This article originally appeared in Marketing Mag.
The Commonwealth Bank’s Dollarmites scandal saw employees of the largest bank in Australia caught meddling with children’s bank accounts to hit internal targets. Ben Peacock is sick of brands trying to wow us with their advertising while their actions tell a different story.
VW and emissions. Kendall Jenner and Pepsi. Uber and sexism. Rip Curl and North Korea.
I’m getting used to brands disappointing me. But Commonwealth bank and Dollarmites, seriously? This is a brand I trusted with my children and now decades of that trust is lost. And it’s not just trust – while Dollarmites is about helping children learn to save and manage money, it also plays a strong new business role for the bank. By putting your first bank account in your hand, it creates a brand relationship that starts young and, for many people, lasts for life. Indeed, statistically, you are more likely to change your partner than change your bank. So that first bank account is powerful stuff.
Which bank would allow such a long term brand asset to be compromised for short term gain? Which bank indeed.
So, how on earth can this happen? Quite simply, brand has changed and the way companies approach it has not. Once upon a time brand was something you sorted out in the brand team, then took to the market through ads – what’s missing from this picture is actions.1 The best brands start with a clear company-wide purpose, one that the whole organisation buys into – not just the brand team. They then prove this purpose with actions by working with everyone from product development to the corporate responsibility to help deliver on it. Finally, if and when the time is right, they run ads.
It’s not the ads that make the brand, it’s the acts. Yet still, too many big brands try to wow us with advertising while their actions tell a different story. The ‘new cool’ get it. Think Thankyou. Its brand didn’t come out of a focus group, it came out of an ideal – a mission to change the world. Its actions are its products. ‘Buy our soap, change a life’ – suddenly ads become easy and believable.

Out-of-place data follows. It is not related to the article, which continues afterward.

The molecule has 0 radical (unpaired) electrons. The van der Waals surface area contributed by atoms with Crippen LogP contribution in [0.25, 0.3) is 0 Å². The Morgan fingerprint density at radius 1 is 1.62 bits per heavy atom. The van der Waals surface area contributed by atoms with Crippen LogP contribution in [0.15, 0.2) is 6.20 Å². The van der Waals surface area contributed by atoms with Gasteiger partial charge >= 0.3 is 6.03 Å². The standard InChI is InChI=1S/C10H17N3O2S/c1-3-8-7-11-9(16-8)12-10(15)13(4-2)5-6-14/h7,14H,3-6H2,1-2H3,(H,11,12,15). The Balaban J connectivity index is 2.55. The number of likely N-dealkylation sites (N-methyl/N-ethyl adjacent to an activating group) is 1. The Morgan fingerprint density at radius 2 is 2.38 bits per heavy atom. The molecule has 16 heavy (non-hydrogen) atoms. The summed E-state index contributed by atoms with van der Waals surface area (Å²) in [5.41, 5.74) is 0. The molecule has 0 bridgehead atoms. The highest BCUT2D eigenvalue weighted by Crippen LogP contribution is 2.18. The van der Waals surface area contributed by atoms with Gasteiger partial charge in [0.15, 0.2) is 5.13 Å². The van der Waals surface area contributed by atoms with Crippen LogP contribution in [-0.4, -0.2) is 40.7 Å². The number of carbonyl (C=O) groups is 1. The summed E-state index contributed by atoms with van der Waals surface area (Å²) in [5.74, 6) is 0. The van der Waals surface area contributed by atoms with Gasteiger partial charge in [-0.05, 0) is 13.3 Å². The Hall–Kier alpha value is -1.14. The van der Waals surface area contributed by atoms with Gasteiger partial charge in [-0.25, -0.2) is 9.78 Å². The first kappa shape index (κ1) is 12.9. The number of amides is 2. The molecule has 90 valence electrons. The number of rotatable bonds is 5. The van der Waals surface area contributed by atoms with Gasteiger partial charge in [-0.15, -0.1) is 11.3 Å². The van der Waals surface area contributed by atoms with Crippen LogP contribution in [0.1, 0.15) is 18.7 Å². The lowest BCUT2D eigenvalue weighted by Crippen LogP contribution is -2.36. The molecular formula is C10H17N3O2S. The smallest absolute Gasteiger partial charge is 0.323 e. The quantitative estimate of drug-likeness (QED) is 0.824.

Unilever gets it. One by one, it is matching every one of its brands to a cause – Omo and outdoor learning (Dirt is Good), Dove and self esteem, Flora and heart health. These are brand actions that change the world. Patagonia gets it. Its brand is built on doing a whole lot of work to make its products environmentally better and challenging the world to do the same.
Occasionally the banks get it too. Read the online comments on Westpac’s recent ‘help’ ad and two themes come through loud and clear; firstly, it doesn’t matter what your ad says when the truth of your actions is being laid bare at the Royal Commission. Secondly, of all the scenes the ad strings together, the one that people actually believe – the redeeming brand asset – is the Westpac helicopter. Smart brand managers will see that thread and start to pull. They’ll stop running ads and start looking for ways their company can authentically – and publicly – do some good in the world.
When you do that, you define your brand by its actions; you set an example everyone in the company can follow; you decrease the risk that some dept, somewhere, will do something stupid; and ironically, by not starting with ads, you put yourself in a far better position to run them by creating content which, is real, compelling and when put alongside a message of trust, gives me a reason to actually believe you.
Here at Republic of Everyone we bring brands, sustainability and creativity together to make doing good, good for business.
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